The song Ain’t Nobody Perfect opens with a catchy, pleasant melody overlaying and interesting abstract guitar progression. The song is heavily spoken with a balanced combination of screams, clean vocals and some cut up vocals. The lead guitar riffs seem sort of synth-like in places and whilst the screams aren’t the strongest and are more shouted, it works for the band’s sound.
Sleeping Sicarii shows off the bands more punk influences with heavy snare-written drums in the first part of the song. Shouted vocals and a catchy, easy-to-listen-to chorus help demonstrate the bands ability to write a sing along chorus. The song also shows off the guitarists ability to write complex, impressive riffs.
The drums throughout the record are high paced and show off the drummer’s clear ability to write an impressive fill and beat to suit a song and it’s clear he has influences in many styles, such as punk (Sleeping Sicarii) and post hardcore (The Zealots Blindfold). Unfortunately, the guitarists seem to lack the same creativeness and seem to just recycle the same 5 riffs with some varying notes throughout the album – but if somethings not broken why fix it?
The vocals throughout the album aren’t the most diverse but their use of combining varying vocal styles to create texture is a clever move. The vocalists don’t have an huge vocal range so having lots of vocal styles mixes it up so it’s not just boring. The shouts (they’re more shouts then screams) are strong and emotional, but could use some different pitches. The clean vocals are a bit whiney but the suit the music and spoken words are nice to hear, but they’re not captivating enough so that you actually listen to whats being said.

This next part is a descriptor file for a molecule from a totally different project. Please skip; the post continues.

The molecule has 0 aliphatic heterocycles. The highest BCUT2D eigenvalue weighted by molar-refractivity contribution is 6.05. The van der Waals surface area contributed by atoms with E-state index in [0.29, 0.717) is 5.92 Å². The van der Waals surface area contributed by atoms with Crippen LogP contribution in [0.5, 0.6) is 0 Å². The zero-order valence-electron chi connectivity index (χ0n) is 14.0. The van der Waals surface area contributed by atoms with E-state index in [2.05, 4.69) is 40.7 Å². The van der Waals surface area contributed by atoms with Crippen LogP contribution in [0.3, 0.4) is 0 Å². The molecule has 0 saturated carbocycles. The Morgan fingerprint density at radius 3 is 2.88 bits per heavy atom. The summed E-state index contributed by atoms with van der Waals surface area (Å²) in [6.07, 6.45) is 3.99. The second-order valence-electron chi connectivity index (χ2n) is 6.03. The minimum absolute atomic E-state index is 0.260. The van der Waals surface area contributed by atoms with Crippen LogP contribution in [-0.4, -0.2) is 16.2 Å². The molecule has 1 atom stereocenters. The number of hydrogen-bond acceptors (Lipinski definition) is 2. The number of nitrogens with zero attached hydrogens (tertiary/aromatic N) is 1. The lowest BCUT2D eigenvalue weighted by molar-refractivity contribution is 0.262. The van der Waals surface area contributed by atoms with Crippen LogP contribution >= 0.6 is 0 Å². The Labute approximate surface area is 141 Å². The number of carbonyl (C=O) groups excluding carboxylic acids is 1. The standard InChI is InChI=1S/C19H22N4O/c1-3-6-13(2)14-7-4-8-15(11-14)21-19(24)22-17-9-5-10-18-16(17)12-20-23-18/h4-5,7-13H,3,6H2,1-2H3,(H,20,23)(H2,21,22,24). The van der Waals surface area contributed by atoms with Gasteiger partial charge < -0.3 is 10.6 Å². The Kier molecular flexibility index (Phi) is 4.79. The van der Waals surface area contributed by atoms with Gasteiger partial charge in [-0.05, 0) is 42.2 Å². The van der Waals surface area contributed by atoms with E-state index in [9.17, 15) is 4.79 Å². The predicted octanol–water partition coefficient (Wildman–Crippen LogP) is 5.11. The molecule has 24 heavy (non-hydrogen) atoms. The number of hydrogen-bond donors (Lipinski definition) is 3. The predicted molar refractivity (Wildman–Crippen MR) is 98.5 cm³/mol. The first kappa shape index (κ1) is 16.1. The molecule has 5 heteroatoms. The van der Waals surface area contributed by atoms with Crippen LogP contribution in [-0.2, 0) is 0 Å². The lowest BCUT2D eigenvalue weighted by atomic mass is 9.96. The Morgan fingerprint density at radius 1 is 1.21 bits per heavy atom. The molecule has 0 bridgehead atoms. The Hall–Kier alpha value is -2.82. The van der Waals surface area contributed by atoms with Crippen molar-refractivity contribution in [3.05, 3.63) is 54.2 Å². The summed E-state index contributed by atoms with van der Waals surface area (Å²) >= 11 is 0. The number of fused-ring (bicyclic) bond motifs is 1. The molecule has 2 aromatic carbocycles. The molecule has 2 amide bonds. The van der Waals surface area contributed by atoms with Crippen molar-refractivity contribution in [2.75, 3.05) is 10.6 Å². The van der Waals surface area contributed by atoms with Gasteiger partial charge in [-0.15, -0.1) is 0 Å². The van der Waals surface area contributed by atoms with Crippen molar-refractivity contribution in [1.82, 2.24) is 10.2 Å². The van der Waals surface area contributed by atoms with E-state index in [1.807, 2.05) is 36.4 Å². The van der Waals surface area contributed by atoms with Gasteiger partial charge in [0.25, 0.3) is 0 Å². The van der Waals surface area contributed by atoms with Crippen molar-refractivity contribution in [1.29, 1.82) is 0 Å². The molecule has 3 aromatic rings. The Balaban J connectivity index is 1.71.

Overall, it’s an okay album, the band are writing album after album and I think they might be sacrificing creativity for the sake of a new record. The instrumentation is well performed but a little repetitive and it could help if the band branched out to new influences to maybe broaden their writing style.